Five years ago, the U.S. Environmental Protection Agency (EPA) launched WaterSense, a volunteer partnership program that promotes water efficiency to protect the nation’s water supply. Targeting manufacturers and consumers alike, the program has had an impact on the way Americans view water use. Leslie Streicher, associate editor of Water Quality Products, checked in with program leader Veronica Blette to learn about the motivation behind our changing water culture and what water efficiency means today.
Leslie Streicher: How is the WaterSense program performing?
Veronica Blette: We measure success in several ways. As of the beginning of May, we have more than 3,700 products in the four primary product categories and are beginning to see labeled homes. We are happy to have more than 2,000 promotional partners and irrigation professionals.
Our program philosophy has not changed [since the beginning]—we still look for opportunities where we can achieve national water savings by issuing specifications that improve efficiency by at least 20% without sacrificing performance.
We estimate that the products shipped with the WaterSense label through 2009 helped save more than 46 billion gal [of water] and $343 million in water and sewer bills. Those kinds of numbers are good for the environment and the pocketbook.
Streicher: What is unnecessary water consumption and how does it affect the environment?
Blette: Hosing down a sidewalk instead of sweeping it, letting a hose run water down the drain, watching a tap running while a person turns to do something else—failure to value water affects the environment, industry and society. It reflects a culture of wastefulness that cannot be supported.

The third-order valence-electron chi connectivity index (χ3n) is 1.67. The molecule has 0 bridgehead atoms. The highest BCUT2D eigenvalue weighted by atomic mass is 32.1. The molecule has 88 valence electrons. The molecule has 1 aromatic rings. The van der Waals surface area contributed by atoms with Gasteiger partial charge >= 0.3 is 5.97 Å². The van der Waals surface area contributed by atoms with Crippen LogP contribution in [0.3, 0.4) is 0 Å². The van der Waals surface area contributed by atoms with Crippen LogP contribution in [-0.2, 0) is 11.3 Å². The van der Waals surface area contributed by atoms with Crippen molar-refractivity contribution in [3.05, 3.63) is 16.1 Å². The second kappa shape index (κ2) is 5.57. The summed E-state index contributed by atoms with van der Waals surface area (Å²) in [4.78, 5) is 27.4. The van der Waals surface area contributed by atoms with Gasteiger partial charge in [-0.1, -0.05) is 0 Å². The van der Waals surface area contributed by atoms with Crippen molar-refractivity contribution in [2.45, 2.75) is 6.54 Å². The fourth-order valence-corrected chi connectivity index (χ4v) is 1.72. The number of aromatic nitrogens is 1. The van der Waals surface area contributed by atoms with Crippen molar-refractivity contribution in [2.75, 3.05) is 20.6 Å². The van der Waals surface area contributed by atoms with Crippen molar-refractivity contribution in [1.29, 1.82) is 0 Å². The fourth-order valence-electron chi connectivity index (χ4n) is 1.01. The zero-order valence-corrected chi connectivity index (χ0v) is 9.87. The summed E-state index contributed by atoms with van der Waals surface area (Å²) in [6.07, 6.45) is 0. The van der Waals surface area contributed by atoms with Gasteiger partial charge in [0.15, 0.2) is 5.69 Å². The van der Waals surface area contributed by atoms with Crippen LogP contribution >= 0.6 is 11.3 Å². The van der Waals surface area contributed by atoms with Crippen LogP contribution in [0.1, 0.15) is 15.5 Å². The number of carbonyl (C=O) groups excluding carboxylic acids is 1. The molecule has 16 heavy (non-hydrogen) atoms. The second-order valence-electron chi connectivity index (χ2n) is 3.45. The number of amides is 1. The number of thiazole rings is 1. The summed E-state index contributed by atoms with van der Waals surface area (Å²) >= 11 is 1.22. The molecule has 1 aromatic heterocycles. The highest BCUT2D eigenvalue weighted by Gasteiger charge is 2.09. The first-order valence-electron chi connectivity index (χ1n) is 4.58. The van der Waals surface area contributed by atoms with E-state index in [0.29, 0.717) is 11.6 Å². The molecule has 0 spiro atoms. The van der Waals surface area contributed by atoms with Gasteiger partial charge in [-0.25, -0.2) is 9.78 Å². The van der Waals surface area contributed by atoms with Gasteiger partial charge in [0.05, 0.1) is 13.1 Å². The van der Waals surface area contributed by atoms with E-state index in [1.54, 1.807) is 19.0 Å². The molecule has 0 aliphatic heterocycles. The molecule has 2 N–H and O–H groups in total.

Water resources throughout the world are challenged by population growth, drought, climate change and competition for resources. WaterSense can help increase public awareness and give the public simple things it can do to improve efficiency.
Streicher: What can people do to be water efficient?
Blette: It could be as easy as turning off the tap when brushing their teeth. And once people start looking for the small things, I believe they will find that they can be more efficient in other ways. Every little drop helps. Lacking outdoor water, I have taken to reusing dish water for watering my container plants.
I just want to emphasize how important and easy it is for people to save water indoors, outdoors and at work. It’s as simple as looking for the WaterSense label, trying a water-saving behavior and visiting the WaterSense website. As a voluntary program, we rely on and appreciate the efforts of manufacturers, retailers and other promotional partners who are helping us carry this message to the public.
Streicher: How does water efficiency benefit manufacturers?
Blette: Manufacturers see an economic advantage. In addition to making and selling water-efficient products, they are also looking to improve water efficiency in their own operations. We believe that industries are increasingly aware that failing to be more water efficient can increase risk and place them at an economic disadvantage.
Additionally, water efficiency can benefit customers because they will see the savings reflected in their monthly utility bills.
Streicher: How has our country’s water culture changed over the years?
Blette: People can be resistant to change because it conflicts with cultural norms. I grew up in the Southwest, and like most of our neighbors, we had a nice lawn because that’s what our parents had [when they lived on the East Coast]. But people became more aware that they were living in a desert and that [maintaining a lawn] was not the smartest use of their resources. Now people have beautiful landscapes that are appropriate for the arid climate.
Streicher: How do you see the program evolving over the next decade?
Blette: WaterSense has a role to play in advancing water efficiency, but when you look at how water is used in the country, we know that we cannot be the only player. Other federal agencies, including the Department of the Interior, Department of Agriculture and Department of Energy, have programs that are also seeking to improve water efficiency.
We are all working together to raise awareness about how water is used. Water does not know geographical, political or sectarian boundaries, so we shouldn’t either. As water resources become stretched and stressed, all levels of government, industry, business, non-profit sectors and the general public will need to collaborate to ensure water security in the future.